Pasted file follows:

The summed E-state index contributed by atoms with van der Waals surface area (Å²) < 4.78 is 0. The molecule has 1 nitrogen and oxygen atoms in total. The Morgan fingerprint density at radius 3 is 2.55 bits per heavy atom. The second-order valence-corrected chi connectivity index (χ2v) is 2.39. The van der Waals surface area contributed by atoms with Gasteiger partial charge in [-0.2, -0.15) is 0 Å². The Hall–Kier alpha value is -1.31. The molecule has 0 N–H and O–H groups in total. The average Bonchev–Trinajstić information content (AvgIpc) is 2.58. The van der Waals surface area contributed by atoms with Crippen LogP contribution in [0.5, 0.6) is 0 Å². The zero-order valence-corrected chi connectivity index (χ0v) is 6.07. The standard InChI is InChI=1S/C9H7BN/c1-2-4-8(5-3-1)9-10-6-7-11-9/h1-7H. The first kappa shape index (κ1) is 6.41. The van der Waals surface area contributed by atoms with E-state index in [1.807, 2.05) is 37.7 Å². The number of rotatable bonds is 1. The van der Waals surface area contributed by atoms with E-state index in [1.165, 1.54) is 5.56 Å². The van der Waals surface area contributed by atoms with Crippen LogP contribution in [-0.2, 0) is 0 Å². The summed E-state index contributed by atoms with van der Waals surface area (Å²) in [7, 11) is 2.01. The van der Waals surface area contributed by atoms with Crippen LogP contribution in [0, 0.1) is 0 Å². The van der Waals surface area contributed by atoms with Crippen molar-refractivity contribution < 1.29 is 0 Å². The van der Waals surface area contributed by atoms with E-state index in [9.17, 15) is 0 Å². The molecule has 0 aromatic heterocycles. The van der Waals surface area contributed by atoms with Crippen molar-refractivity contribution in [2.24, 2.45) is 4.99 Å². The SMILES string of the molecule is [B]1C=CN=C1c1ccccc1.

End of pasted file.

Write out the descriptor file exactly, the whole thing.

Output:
The summed E-state index contributed by atoms with van der Waals surface area (Å²) < 4.78 is 0. The molecule has 1 nitrogen and oxygen atoms in total. The Morgan fingerprint density at radius 3 is 2.55 bits per heavy atom. The second-order valence-corrected chi connectivity index (χ2v) is 2.39. The van der Waals surface area contributed by atoms with Gasteiger partial charge in [-0.2, -0.15) is 0 Å². The Hall–Kier alpha value is -1.31. The molecule has 0 N–H and O–H groups in total. The average Bonchev–Trinajstić information content (AvgIpc) is 2.58. The van der Waals surface area contributed by atoms with Crippen LogP contribution in [0.5, 0.6) is 0 Å². The zero-order valence-corrected chi connectivity index (χ0v) is 6.07. The standard InChI is InChI=1S/C9H7BN/c1-2-4-8(5-3-1)9-10-6-7-11-9/h1-7H. The first kappa shape index (κ1) is 6.41. The van der Waals surface area contributed by atoms with E-state index in [1.807, 2.05) is 37.7 Å². The number of rotatable bonds is 1. The van der Waals surface area contributed by atoms with E-state index in [1.165, 1.54) is 5.56 Å². The van der Waals surface area contributed by atoms with Crippen LogP contribution in [-0.2, 0) is 0 Å². The summed E-state index contributed by atoms with van der Waals surface area (Å²) in [7, 11) is 2.01. The van der Waals surface area contributed by atoms with Crippen LogP contribution in [0, 0.1) is 0 Å². The van der Waals surface area contributed by atoms with Crippen molar-refractivity contribution < 1.29 is 0 Å². The van der Waals surface area contributed by atoms with E-state index in [9.17, 15) is 0 Å². The molecule has 0 aromatic heterocycles. The van der Waals surface area contributed by atoms with Crippen molar-refractivity contribution in [2.24, 2.45) is 4.99 Å². The SMILES string of the molecule is [B]1C=CN=C1c1ccccc1.